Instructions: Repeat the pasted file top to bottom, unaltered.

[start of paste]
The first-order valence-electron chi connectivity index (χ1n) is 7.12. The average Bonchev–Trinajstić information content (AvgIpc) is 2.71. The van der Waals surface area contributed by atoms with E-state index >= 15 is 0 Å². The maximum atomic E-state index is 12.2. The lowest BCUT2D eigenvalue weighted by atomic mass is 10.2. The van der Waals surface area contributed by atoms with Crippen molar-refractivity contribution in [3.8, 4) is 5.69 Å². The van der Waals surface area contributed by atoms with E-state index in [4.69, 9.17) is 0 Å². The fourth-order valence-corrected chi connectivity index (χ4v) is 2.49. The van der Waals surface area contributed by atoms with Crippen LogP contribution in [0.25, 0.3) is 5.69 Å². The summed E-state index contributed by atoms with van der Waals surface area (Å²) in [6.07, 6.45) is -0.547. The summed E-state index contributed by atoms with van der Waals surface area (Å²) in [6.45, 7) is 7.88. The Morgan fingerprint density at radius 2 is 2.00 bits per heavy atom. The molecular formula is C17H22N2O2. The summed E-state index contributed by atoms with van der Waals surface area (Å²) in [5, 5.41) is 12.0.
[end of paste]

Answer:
The first-order valence-electron chi connectivity index (χ1n) is 7.12. The average Bonchev–Trinajstić information content (AvgIpc) is 2.71. The van der Waals surface area contributed by atoms with E-state index >= 15 is 0 Å². The maximum atomic E-state index is 12.2. The lowest BCUT2D eigenvalue weighted by atomic mass is 10.2. The van der Waals surface area contributed by atoms with Crippen molar-refractivity contribution in [3.8, 4) is 5.69 Å². The van der Waals surface area contributed by atoms with E-state index in [4.69, 9.17) is 0 Å². The fourth-order valence-corrected chi connectivity index (χ4v) is 2.49. The van der Waals surface area contributed by atoms with Crippen LogP contribution in [0.25, 0.3) is 5.69 Å². The summed E-state index contributed by atoms with van der Waals surface area (Å²) in [6.07, 6.45) is -0.547. The summed E-state index contributed by atoms with van der Waals surface area (Å²) in [6.45, 7) is 7.88. The Morgan fingerprint density at radius 2 is 2.00 bits per heavy atom. The molecular formula is C17H22N2O2. The summed E-state index contributed by atoms with van der Waals surface area (Å²) in [5, 5.41) is 12.0.